Mapping Permafrost Features that Influence the Hydrological Processes in the two forked valley in the Source Area of the Yellow River (SAYR), NE Qinghai-Tibet Plateau, China

Thursday, 27 July 2017: 10:30 AM
Paul Brest West (Munger Conference Center)
Shuhui Gao1,2, Huijun Jin1, Dongliang Luo2 and Qingfeng Wang2, (1)Chinese Academy of Sciences, State Key Laboratory of Frozen Soils Engineering, Beijing, China, (2)Northwest Institute of Eco-Environment and Resources, Chinese Academy of Sciences, State Key Laboratory of Frozen Soil Engineering, Lanzhou, China
Degradation of near-surface permafrost due to changes in the climate is expected to impact the hydrological, ecological and biogeochemical responses of the Source Area of the Yellow River (SAYR) on the Northeast of Qinghai-Tibet Plateau (QTP), China. Little is known, however, about the hydrological processes in a two forked valley located on the discontinuous permafrost areas and their influences on permafrost evolution? We employed the Electrical Resistivity Tomography (ERT) method, topographic mapping (GPS), meteorological observation, hydrology section and borehole drilling to explore the interaction between hydrological processes and taliks development at a site on the SAYR. The study site is located at 34°39.0′N,97°19.5′E , 4420 m a.s.l
On the two forked basin, 11 ERT profiles are laid on the valley basin. And ERT results show that affected by the lithology character and the local hydrology, the permafrost depth is about 20-30m and it is deeper inside the valley basin. And the permafrost is shallow or disappears in the edge of the basin with the deepest permafrost depth at about 10m. The ERT results of the permafrost distribution are consistent to the field investigation and the borehole monitoring. And on the basis of the rock and soil physics relationship, we can get the empirical water content and the permeability coefficient in the two-forked valley. And it can describe how uncertainties the relationship between the permafrost distribution and the taliks considering the factors of vegetation distribution, the stream distribution, the mean annual ground temperature (MAGT), the porosity, and the fluid conductivity, etc. Taliks emerge around the main stream, and surrounds the stream the active layer is deeper. The vegetation coverage around the main stream is higher than that on the edge of the basin.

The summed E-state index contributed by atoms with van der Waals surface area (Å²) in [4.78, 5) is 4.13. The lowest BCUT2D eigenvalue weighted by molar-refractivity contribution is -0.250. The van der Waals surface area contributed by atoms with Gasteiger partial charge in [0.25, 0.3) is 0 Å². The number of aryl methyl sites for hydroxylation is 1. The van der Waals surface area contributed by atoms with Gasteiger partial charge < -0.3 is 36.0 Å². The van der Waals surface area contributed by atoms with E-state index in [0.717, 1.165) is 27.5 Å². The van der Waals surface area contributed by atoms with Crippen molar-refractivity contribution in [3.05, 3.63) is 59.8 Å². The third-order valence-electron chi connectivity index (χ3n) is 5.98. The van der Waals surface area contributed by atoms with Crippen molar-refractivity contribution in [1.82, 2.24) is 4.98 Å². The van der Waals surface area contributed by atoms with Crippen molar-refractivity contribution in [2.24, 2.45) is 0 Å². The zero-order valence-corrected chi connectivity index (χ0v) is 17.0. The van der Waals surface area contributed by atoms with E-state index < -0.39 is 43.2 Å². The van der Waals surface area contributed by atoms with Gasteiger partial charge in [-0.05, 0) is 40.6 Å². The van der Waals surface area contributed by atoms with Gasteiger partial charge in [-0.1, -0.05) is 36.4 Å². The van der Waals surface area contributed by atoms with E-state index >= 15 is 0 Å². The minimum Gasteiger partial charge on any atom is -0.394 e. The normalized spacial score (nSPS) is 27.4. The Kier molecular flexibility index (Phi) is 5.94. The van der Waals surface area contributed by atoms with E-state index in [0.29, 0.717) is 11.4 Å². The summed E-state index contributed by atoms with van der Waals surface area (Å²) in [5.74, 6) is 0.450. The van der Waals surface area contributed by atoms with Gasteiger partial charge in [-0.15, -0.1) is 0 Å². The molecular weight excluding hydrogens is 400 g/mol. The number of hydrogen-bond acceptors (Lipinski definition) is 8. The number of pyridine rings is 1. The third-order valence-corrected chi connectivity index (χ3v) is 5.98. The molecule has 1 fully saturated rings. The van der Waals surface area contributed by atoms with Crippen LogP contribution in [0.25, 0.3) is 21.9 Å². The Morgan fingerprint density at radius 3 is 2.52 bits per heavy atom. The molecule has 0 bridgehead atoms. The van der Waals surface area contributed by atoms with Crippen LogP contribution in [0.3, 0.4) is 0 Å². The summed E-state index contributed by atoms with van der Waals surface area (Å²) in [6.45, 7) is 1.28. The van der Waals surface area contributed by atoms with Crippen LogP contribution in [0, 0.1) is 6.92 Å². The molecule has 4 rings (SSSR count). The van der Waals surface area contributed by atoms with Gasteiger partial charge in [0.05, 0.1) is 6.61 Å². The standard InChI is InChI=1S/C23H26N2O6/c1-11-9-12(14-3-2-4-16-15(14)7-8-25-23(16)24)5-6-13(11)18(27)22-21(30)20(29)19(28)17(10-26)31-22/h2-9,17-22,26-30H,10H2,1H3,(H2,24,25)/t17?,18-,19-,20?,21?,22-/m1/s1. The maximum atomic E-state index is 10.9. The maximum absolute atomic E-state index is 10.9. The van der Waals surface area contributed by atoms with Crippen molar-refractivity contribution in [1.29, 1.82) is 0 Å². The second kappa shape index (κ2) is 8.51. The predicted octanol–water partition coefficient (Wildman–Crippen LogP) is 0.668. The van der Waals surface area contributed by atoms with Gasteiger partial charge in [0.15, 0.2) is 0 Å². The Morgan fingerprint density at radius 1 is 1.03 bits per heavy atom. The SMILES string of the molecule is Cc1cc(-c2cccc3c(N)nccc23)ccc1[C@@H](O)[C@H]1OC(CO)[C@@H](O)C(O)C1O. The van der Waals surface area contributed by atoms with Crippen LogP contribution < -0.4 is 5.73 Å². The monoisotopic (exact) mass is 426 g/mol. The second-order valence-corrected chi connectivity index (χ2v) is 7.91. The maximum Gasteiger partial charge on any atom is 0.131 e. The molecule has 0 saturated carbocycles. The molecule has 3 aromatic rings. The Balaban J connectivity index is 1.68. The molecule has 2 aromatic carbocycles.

The study of active layer of the high-mountain permafrost in SAYR demonstrates that the evolution of the permafrost was not only driven by climate change and the elevation but also local condition such as local topography and streams.

Such a process-based qualitative understanding is crucial for assessing the impact of climate change, in conjunction with the local topography and hydrogeology, on the evolution of small valley on SAYR.